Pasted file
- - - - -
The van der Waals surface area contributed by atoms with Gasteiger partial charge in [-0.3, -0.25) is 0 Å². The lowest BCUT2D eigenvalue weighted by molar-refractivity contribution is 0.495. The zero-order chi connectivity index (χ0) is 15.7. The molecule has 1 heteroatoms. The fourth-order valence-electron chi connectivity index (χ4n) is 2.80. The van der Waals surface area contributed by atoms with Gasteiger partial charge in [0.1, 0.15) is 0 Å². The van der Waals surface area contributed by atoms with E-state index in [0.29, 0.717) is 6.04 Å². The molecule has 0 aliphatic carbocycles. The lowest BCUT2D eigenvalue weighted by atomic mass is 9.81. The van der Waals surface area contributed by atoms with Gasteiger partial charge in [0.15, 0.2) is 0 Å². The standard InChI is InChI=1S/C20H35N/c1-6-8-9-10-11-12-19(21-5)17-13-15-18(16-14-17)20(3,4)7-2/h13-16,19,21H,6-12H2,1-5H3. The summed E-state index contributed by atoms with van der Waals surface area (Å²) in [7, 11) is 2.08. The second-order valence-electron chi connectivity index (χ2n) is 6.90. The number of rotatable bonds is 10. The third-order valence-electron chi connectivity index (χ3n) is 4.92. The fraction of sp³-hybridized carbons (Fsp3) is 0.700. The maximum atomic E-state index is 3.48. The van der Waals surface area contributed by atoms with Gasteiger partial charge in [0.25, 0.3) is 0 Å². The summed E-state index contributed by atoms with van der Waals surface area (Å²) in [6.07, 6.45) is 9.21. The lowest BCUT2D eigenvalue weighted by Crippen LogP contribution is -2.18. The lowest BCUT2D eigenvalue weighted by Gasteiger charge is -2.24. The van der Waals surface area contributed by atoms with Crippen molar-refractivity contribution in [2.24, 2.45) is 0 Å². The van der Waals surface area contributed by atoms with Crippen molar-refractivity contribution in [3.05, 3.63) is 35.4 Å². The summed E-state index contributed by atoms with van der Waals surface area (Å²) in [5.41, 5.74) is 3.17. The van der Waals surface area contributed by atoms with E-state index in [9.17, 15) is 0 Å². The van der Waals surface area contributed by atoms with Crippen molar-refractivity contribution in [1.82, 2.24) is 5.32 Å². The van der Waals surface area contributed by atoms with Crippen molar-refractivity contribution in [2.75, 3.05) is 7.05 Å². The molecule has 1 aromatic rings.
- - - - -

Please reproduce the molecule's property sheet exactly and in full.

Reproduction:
The van der Waals surface area contributed by atoms with Gasteiger partial charge in [-0.3, -0.25) is 0 Å². The lowest BCUT2D eigenvalue weighted by molar-refractivity contribution is 0.495. The zero-order chi connectivity index (χ0) is 15.7. The molecule has 1 heteroatoms. The fourth-order valence-electron chi connectivity index (χ4n) is 2.80. The van der Waals surface area contributed by atoms with Gasteiger partial charge in [0.1, 0.15) is 0 Å². The van der Waals surface area contributed by atoms with E-state index in [0.29, 0.717) is 6.04 Å². The molecule has 0 aliphatic carbocycles. The lowest BCUT2D eigenvalue weighted by atomic mass is 9.81. The van der Waals surface area contributed by atoms with Gasteiger partial charge in [0.15, 0.2) is 0 Å². The standard InChI is InChI=1S/C20H35N/c1-6-8-9-10-11-12-19(21-5)17-13-15-18(16-14-17)20(3,4)7-2/h13-16,19,21H,6-12H2,1-5H3. The summed E-state index contributed by atoms with van der Waals surface area (Å²) in [7, 11) is 2.08. The second-order valence-electron chi connectivity index (χ2n) is 6.90. The number of rotatable bonds is 10. The third-order valence-electron chi connectivity index (χ3n) is 4.92. The fraction of sp³-hybridized carbons (Fsp3) is 0.700. The maximum atomic E-state index is 3.48. The van der Waals surface area contributed by atoms with Gasteiger partial charge in [0.25, 0.3) is 0 Å². The summed E-state index contributed by atoms with van der Waals surface area (Å²) in [6.07, 6.45) is 9.21. The lowest BCUT2D eigenvalue weighted by Crippen LogP contribution is -2.18. The lowest BCUT2D eigenvalue weighted by Gasteiger charge is -2.24. The van der Waals surface area contributed by atoms with Crippen molar-refractivity contribution in [2.24, 2.45) is 0 Å². The van der Waals surface area contributed by atoms with Crippen molar-refractivity contribution in [3.05, 3.63) is 35.4 Å². The summed E-state index contributed by atoms with van der Waals surface area (Å²) in [5.41, 5.74) is 3.17. The van der Waals surface area contributed by atoms with E-state index in [9.17, 15) is 0 Å². The van der Waals surface area contributed by atoms with Crippen molar-refractivity contribution in [1.82, 2.24) is 5.32 Å². The van der Waals surface area contributed by atoms with Crippen molar-refractivity contribution in [2.75, 3.05) is 7.05 Å². The molecule has 1 aromatic rings.